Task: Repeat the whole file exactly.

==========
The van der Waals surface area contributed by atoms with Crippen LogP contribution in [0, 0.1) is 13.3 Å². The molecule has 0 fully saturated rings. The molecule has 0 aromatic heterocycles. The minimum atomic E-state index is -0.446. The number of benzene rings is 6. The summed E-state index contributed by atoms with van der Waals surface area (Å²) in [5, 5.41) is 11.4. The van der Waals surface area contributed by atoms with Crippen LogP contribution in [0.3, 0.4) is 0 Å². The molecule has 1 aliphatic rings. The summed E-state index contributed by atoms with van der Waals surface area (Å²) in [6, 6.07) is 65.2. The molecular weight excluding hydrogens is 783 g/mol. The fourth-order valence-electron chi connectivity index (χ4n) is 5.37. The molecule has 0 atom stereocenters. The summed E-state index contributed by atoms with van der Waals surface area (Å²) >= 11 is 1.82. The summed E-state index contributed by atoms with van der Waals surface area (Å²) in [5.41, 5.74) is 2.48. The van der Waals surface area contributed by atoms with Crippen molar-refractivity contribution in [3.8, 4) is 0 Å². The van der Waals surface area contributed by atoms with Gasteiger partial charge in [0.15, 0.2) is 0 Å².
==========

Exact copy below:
The van der Waals surface area contributed by atoms with Crippen LogP contribution in [0, 0.1) is 13.3 Å². The molecule has 0 fully saturated rings. The molecule has 0 aromatic heterocycles. The minimum atomic E-state index is -0.446. The number of benzene rings is 6. The summed E-state index contributed by atoms with van der Waals surface area (Å²) in [5, 5.41) is 11.4. The van der Waals surface area contributed by atoms with Crippen LogP contribution in [0.3, 0.4) is 0 Å². The molecule has 1 aliphatic rings. The summed E-state index contributed by atoms with van der Waals surface area (Å²) in [6, 6.07) is 65.2. The molecular weight excluding hydrogens is 783 g/mol. The fourth-order valence-electron chi connectivity index (χ4n) is 5.37. The molecule has 0 atom stereocenters. The summed E-state index contributed by atoms with van der Waals surface area (Å²) >= 11 is 1.82. The summed E-state index contributed by atoms with van der Waals surface area (Å²) in [5.41, 5.74) is 2.48. The van der Waals surface area contributed by atoms with Crippen molar-refractivity contribution in [3.8, 4) is 0 Å². The van der Waals surface area contributed by atoms with Gasteiger partial charge in [0.15, 0.2) is 0 Å².